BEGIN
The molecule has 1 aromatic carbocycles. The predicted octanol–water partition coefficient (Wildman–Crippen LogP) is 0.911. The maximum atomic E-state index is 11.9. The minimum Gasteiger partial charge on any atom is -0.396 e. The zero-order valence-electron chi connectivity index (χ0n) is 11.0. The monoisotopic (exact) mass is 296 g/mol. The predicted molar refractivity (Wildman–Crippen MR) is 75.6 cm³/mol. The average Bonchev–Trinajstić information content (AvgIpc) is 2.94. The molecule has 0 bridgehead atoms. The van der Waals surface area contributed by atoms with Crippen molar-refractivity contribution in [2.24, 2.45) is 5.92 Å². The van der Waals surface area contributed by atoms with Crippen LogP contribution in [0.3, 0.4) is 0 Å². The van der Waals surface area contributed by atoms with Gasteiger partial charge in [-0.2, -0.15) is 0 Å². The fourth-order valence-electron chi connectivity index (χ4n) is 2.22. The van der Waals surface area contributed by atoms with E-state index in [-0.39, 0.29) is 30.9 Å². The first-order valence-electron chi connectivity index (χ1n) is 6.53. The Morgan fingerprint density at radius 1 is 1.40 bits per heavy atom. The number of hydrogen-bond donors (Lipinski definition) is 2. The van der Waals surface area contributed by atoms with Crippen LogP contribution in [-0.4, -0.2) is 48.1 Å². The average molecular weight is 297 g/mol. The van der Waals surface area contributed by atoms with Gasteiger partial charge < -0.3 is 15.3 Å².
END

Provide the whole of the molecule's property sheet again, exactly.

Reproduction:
The molecule has 1 aromatic carbocycles. The predicted octanol–water partition coefficient (Wildman–Crippen LogP) is 0.911. The maximum atomic E-state index is 11.9. The minimum Gasteiger partial charge on any atom is -0.396 e. The zero-order valence-electron chi connectivity index (χ0n) is 11.0. The monoisotopic (exact) mass is 296 g/mol. The predicted molar refractivity (Wildman–Crippen MR) is 75.6 cm³/mol. The average Bonchev–Trinajstić information content (AvgIpc) is 2.94. The molecule has 0 bridgehead atoms. The van der Waals surface area contributed by atoms with Crippen molar-refractivity contribution in [2.24, 2.45) is 5.92 Å². The van der Waals surface area contributed by atoms with Crippen LogP contribution in [0.3, 0.4) is 0 Å². The van der Waals surface area contributed by atoms with Gasteiger partial charge in [-0.2, -0.15) is 0 Å². The fourth-order valence-electron chi connectivity index (χ4n) is 2.22. The van der Waals surface area contributed by atoms with E-state index in [-0.39, 0.29) is 30.9 Å². The first-order valence-electron chi connectivity index (χ1n) is 6.53. The Morgan fingerprint density at radius 1 is 1.40 bits per heavy atom. The number of hydrogen-bond donors (Lipinski definition) is 2. The van der Waals surface area contributed by atoms with Crippen LogP contribution in [-0.4, -0.2) is 48.1 Å². The average molecular weight is 297 g/mol. The van der Waals surface area contributed by atoms with Gasteiger partial charge < -0.3 is 15.3 Å².